Cooperative Fish and Wildlife Research Units Program: Arizona
Education, Research and Technical Assistance for Managing Our Natural Resources

Arizona Project


Population ecology of narrow-headed gartersnakes

July 2021 - May 2025


Personnel

Participating Agencies

  • U.S. Fish and Wildlife Service

The narrow-headed gartersnake (Thamnophis rufipunctatus, hereafter THRU) is a federally threatened species endemic to the Mogollon Rim of central Arizona and western New Mexico. This species has undergone marked declines throughout its range due primarily to introduced fish and crayfish and loss or degradation of riparian and within-stream habitat. There is currently no THRU species recovery plan and in 2020 the U.S. Fish and Wildlife Service formally began the most recent Species Status Assessment (SSA) for THRU, which is anticipated to form the basis for the species recovery plan. However, there is relatively little empirical data available on the movement ecology and population dynamics of THRU, which span multiple seasons. This lack of critical information on how snakes seasonally shift activity and habitat use is currently an impediment to conservation managers to more accurately assessing range-wide and site-specific population risk and implement management actions. Additionally, a lack of empirical demographic parameter estimates (e.g., survival) inhibits efforts to conduct population viability analyses. This information would allow managers to identify at-risk populations and direct site-specific management actions, thereby aiding in species recovery.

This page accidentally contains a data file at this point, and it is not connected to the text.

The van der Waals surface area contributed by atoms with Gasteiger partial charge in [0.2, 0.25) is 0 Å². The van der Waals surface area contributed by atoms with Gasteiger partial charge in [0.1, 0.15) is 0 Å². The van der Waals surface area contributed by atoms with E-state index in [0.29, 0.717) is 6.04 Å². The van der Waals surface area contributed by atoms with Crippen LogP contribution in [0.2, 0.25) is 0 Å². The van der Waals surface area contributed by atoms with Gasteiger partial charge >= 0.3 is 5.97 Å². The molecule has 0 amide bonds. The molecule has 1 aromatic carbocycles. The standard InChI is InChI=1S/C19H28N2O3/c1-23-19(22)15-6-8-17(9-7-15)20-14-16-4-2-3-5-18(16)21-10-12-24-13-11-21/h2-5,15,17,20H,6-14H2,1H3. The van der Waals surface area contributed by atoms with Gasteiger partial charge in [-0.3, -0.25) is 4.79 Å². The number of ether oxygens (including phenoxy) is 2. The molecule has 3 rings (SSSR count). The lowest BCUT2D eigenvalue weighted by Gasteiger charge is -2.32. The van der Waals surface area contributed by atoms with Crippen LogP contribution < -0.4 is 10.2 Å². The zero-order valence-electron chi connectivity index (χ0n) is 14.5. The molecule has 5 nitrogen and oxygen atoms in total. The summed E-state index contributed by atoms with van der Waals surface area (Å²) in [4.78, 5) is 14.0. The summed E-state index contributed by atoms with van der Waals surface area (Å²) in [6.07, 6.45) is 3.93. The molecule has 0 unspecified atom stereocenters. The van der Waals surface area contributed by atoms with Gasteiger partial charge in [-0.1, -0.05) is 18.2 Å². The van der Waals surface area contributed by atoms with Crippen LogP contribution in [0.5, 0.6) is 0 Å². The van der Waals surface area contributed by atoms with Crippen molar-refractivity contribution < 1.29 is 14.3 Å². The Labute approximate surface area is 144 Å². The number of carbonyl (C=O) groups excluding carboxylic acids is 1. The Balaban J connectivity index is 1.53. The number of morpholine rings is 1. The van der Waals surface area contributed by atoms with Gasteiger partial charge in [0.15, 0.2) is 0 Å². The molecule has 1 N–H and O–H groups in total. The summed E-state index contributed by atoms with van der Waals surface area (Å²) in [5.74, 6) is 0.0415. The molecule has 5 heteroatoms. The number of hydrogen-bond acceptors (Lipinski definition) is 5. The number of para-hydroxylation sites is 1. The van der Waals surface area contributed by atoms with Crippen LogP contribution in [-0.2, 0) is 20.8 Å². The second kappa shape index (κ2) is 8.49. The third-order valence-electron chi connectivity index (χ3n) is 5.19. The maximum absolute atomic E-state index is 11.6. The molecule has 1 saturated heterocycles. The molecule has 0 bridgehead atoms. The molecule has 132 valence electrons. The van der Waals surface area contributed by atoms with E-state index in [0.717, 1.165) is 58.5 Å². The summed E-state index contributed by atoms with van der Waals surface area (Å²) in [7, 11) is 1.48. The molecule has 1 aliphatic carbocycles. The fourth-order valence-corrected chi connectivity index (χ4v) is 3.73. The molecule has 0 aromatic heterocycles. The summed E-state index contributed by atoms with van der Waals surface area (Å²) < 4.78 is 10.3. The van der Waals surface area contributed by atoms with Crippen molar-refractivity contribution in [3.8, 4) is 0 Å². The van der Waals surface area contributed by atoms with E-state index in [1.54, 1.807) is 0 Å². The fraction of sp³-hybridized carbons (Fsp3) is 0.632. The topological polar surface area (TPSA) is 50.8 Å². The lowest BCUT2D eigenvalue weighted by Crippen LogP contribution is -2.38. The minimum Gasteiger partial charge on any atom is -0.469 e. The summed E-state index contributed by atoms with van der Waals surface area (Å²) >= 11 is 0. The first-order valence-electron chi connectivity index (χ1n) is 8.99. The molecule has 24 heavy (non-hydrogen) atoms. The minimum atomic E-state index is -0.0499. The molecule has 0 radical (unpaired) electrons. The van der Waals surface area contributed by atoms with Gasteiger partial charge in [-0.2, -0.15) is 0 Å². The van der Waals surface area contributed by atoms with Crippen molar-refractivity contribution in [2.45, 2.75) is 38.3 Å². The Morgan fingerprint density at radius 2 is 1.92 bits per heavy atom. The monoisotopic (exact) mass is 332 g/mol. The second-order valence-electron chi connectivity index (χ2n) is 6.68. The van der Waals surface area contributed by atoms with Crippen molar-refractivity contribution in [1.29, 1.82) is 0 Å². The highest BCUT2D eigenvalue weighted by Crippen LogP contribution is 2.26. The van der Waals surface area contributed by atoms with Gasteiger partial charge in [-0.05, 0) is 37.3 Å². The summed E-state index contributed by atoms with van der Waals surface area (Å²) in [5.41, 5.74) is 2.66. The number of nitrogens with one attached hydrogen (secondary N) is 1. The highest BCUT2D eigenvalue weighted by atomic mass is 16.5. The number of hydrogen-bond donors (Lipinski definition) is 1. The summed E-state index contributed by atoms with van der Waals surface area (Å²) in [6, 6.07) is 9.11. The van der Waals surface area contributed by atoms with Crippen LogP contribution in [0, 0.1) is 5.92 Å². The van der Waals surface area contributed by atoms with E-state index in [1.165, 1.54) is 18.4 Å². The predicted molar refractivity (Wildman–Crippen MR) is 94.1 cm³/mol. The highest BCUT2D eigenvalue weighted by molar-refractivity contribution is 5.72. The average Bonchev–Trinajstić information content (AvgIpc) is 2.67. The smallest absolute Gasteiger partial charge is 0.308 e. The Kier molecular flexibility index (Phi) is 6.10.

This proposed study will address ecological and geographic gaps in the knowledge of THRU by studying the spatial, habitat, and population ecology of THRU along the Tularosa River, New Mexico. The results of this proposed study, when combined with previous studies on THRU, will help us better understand the geographic variation in THRU ecology and increase confidence in management recommendations and status assessments.

The goals of this study are to: (1) conduct two active seasons of intensive field sampling at one or more populations of THRU, including the Tularosa River in New Mexico; (2) use new and existing mark-recapture data to estimate survival and abundance; and (3) develop implantation and field tracking protocols using harmonic transponder tags using a closely related species, the western terrestrial gartersnake, and, conditional upon success of these efforts, implant harmonic transponder tags into juvenile and adult THRU in the Tularosa River to monitor space use and habitat selection.